Discontent over an animated movie stirs violent clashes between Islamists and Freedom Fighters

“I was in front of the courthouse. A man ripped off the sign on which I wrote “In the Quran, even Satan have the right to speak.” Other men called me a “disbeliever”… Another man came next to me and threatened me: “get away from here or we’ll make you disappear”… Other bearded men with black flags treat freedom expression defenders with ‘disbelievers’ and other slogans that I cannot remember now…”

It’s with these words Lilia Weslaty, human rights activist and journalist, describes her today’s participation to the support gathering for the Tunisian television channel, Nessma TV and to freedom of expression.

On the other side, numerous Salafists chanted slogans such “hey Coward Media; Muslim people don’t get insulted “and” the people want the fall of the channel.”

They also chanted a slogan inspired from one of Gadhafi’s speeches “street, street, house, house, we’re after you disbelievers”. A slogan interpreted as a shaming being inspired from the speech of a bloody dictator and for categorizing Tunisians into two camps.

Today’s trial is the result of the broadcast of award-winning film ‘Persepolis’ on the 1979 Iranian Revolution, told from the perspective of a little girl. The French animated movie aired in late October provoked angry reactions and is alleged to be blasphemous because it includes a scene showing a representation of God.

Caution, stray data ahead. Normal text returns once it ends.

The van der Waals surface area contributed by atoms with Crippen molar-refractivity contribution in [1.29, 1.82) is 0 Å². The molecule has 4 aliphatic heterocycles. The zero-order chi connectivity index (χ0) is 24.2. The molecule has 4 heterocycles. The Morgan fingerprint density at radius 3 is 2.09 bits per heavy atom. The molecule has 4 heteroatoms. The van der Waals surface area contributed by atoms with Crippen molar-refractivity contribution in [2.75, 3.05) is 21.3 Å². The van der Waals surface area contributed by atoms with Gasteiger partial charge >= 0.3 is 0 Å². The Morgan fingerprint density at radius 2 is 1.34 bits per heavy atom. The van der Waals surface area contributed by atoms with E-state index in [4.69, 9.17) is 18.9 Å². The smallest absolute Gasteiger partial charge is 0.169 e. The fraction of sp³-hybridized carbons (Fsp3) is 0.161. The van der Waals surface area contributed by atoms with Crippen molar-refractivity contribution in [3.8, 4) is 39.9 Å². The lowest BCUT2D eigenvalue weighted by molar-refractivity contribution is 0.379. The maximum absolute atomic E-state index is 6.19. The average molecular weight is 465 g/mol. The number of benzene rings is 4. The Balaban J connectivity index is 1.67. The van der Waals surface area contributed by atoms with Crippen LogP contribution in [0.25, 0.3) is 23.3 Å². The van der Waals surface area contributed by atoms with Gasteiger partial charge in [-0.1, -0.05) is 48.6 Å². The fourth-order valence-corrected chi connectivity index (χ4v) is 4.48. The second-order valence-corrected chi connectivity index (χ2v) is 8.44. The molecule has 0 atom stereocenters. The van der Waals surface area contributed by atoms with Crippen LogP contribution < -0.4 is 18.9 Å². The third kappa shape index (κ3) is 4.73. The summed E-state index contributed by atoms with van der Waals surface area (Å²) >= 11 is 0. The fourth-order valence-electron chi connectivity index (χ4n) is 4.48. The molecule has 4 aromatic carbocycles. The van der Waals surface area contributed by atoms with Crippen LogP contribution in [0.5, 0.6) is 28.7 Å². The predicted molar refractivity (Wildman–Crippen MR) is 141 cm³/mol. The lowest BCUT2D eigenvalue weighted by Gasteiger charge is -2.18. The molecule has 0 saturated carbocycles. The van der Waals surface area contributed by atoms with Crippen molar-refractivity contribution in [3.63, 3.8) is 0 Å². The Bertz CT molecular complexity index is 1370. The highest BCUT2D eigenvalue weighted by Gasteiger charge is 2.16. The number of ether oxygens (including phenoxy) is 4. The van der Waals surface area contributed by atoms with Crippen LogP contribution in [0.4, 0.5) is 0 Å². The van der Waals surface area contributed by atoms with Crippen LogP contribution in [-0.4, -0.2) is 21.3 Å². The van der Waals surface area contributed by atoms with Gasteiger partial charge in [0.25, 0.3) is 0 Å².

Criminal proceedings against the owner of a Tunisian television channel, that screened the film ‘Persepolis’ is an affront to freedom of expression – declared Amnesty International before the trial, scheduled for today, January 23rd.

Nabil Karoui, owner of Nessma TV, is being judged for violation of “sacred values” and “disturbing public order”. A complaint was filed against the owner and two employees of Nessma TV by 144 people, including lawyers. If convicted, he might be sentenced up to 3 years in prison.

Nabil Karoui’s house was set on fire on October 14th following a demonstration outside the offices of Nessma TV, in the center of Tunis. A group of Salafists is suspected to be after the incident.

“It is very disturbing to see Nabil Karoui prosecuted only because he released a film showing scenes conceived of God, said Philip Luther, Acting Director of the program in North Africa and Middle East at Amnesty International.

The trial got postponed to April 19thcouple of lawyers explained today that their position is to defend the Spirit of God harmed by the cartoon representation. They claim respecting the freedom expression by carrying their discontent to court. “Every society has it’s own sacred beliefs to be respected and that’s the limit of freedom of expression”, says one of the lawyers.

Nabil Karoui announced today his discontent with the ban on the media to film the trial unlike the first time. He mentioned this is not a good sign.

This is the first opinion case in new Tunisia. Today they are not judging Nabil Karoui, yet they are judging ten million Tunisians and their dreams of democracy, freedoms and progress.